``He's very quick for his position, and he's stronger than most guards in this league,'' said Mason, who sees Phills as the countermeasure to New York guards John Starks and Allan Houston. The Hornets couldn't guard either and were swept from the playoffs.
Offensively, Phills was 22nd in the league last season in three-pointers (39.4 percent), but his inside skills might be more useful to the Hornets. Coach Dave Cowens wants a slasher, someone who can cut to the basket to better exploit the low-post passing skills of Mason and Vlade Divac.
If all this is so right with Phills, then why aren't the Cavs more intent on keeping him? Cleveland insiders say re-signing a sixth-year veteran to a big contract doesn't make much sense for a team so in need of rebuilding. Signing Phills would consume about $3 million a season on Cleveland's salary cap and limit the development of younger guards Bobby Sura and Derek Anderson.
Dr. Phills is excited about his son ending up a Hornet. He visited Charlotte a few weeks ago with his son, and played golf with Cowens. Everything he saw and heard, he liked.
``It's never, ever a done deal until the deal is done. There are other teams interested,'' Dr. Phills said.
``But certainly he wants to be there, and I know I want him to be there.''
Education is a star player at Phills' basketball camp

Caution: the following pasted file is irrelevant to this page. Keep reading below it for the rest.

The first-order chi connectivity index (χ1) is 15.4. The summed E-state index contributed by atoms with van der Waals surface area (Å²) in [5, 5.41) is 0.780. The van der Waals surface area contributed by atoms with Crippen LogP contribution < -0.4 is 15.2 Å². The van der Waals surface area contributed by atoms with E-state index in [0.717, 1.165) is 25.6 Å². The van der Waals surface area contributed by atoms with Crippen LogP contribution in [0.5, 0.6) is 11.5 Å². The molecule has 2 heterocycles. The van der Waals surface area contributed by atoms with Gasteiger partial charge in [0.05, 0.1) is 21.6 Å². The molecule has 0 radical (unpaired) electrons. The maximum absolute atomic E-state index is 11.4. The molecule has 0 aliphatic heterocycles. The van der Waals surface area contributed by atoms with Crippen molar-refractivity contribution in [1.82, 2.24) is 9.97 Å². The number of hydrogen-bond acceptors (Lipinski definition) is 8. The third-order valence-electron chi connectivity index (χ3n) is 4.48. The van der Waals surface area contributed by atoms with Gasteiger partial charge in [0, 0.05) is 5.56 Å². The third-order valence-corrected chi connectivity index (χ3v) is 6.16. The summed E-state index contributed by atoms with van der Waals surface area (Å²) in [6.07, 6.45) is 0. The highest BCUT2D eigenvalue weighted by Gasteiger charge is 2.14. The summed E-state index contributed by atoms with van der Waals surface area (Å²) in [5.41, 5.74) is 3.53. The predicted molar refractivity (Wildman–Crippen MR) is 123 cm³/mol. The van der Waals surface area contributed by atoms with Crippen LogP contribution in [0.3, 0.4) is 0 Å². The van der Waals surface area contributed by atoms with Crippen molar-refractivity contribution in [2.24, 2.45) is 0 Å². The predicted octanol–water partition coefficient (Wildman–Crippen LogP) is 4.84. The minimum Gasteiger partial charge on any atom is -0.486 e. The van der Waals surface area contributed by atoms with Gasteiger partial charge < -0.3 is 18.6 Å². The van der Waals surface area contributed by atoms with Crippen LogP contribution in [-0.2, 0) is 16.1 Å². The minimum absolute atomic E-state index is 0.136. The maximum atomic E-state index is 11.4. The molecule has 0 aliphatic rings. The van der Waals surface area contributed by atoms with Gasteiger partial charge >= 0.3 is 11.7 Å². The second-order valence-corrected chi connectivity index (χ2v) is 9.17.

Bobby Phills charges just $50 per student to attend his summer basketball camp. For teens in Baton Rouge, La., the real cost involves a pencil and paper.
To be accepted into Phills' ``Educational Awareness Basketball Training Camp,'' a player must have at least a 2.0 grade-point average (a ``C'' average) and write an essay on why the camp would help him.
Phills runs the not-for-profit camp in his hometown to stress the importance of education. Speakers are as likely to be a Ph.D. as a famous player or coach.
Phills graduated from Southern with a 3.2 grade-point average, and planned to be a veterinarian. Basketball turned out so well for him that by the time he retires it might seem too late to enter vet school.
``But I can certainly see him owning a ranch,'' said Phills' father, Dr. Bobby Phills Sr. ``I know he'll do some type of work with animals.''
Phills may add a second youth camp next summer at Florida A&M.
``He's a kind, devoted person,'' said Dr. Phills, ``who tries to be a role model to kids at a time when most athletes don't want that responsibility.
``And to me, he's an ideal role model.'' - RICK BONNELL
01-12-2000, 05:16 PM
Man, this is awful. I hadn't heard anything about it till i came into this forum.
My prayers are with the family
[This message has been edited by 2Sandwiches (edited January 12, 2000).]
01-12-2000, 07:55 PM
My condolences go out to the Phills family.
It is always a tragedy whenever someone dies, but here's guy in a time when professional athletes aren't always thought of highly, and he seemed to play with sportsmanship and class night in and night out. The NBA just dropped a notch on the "class-o-meter".
I just couldn't believe my eyes when I read this.
Bobby Phills killed in car accident.
I kept reading that phrase over and over and I still couldn't believe it.
It's hard to accept when something so terrible happens to a class act like Bobby Phills.
He was a great player and he will be sorely missed.
Still can't believe it...